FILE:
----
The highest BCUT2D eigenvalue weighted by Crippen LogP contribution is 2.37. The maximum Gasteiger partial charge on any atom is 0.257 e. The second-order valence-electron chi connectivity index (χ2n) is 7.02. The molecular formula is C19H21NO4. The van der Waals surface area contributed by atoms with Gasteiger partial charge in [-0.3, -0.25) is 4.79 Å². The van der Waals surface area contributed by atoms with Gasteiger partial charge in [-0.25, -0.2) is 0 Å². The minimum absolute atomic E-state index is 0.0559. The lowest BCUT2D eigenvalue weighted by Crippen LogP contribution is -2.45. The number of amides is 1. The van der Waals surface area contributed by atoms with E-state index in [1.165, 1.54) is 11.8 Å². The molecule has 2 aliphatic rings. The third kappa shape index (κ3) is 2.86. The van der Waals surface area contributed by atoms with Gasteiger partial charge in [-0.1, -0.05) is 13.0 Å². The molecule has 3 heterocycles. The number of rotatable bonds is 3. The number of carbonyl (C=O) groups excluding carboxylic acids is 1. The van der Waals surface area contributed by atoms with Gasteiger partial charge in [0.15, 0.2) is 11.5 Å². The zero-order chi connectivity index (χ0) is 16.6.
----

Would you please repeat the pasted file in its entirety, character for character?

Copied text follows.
The highest BCUT2D eigenvalue weighted by Crippen LogP contribution is 2.37. The maximum Gasteiger partial charge on any atom is 0.257 e. The second-order valence-electron chi connectivity index (χ2n) is 7.02. The molecular formula is C19H21NO4. The van der Waals surface area contributed by atoms with Gasteiger partial charge in [-0.3, -0.25) is 4.79 Å². The van der Waals surface area contributed by atoms with Gasteiger partial charge in [-0.25, -0.2) is 0 Å². The minimum absolute atomic E-state index is 0.0559. The lowest BCUT2D eigenvalue weighted by Crippen LogP contribution is -2.45. The number of amides is 1. The van der Waals surface area contributed by atoms with E-state index in [1.165, 1.54) is 11.8 Å². The molecule has 2 aliphatic rings. The third kappa shape index (κ3) is 2.86. The van der Waals surface area contributed by atoms with Gasteiger partial charge in [-0.1, -0.05) is 13.0 Å². The molecule has 3 heterocycles. The number of rotatable bonds is 3. The number of carbonyl (C=O) groups excluding carboxylic acids is 1. The van der Waals surface area contributed by atoms with Gasteiger partial charge in [0.15, 0.2) is 11.5 Å². The zero-order chi connectivity index (χ0) is 16.6.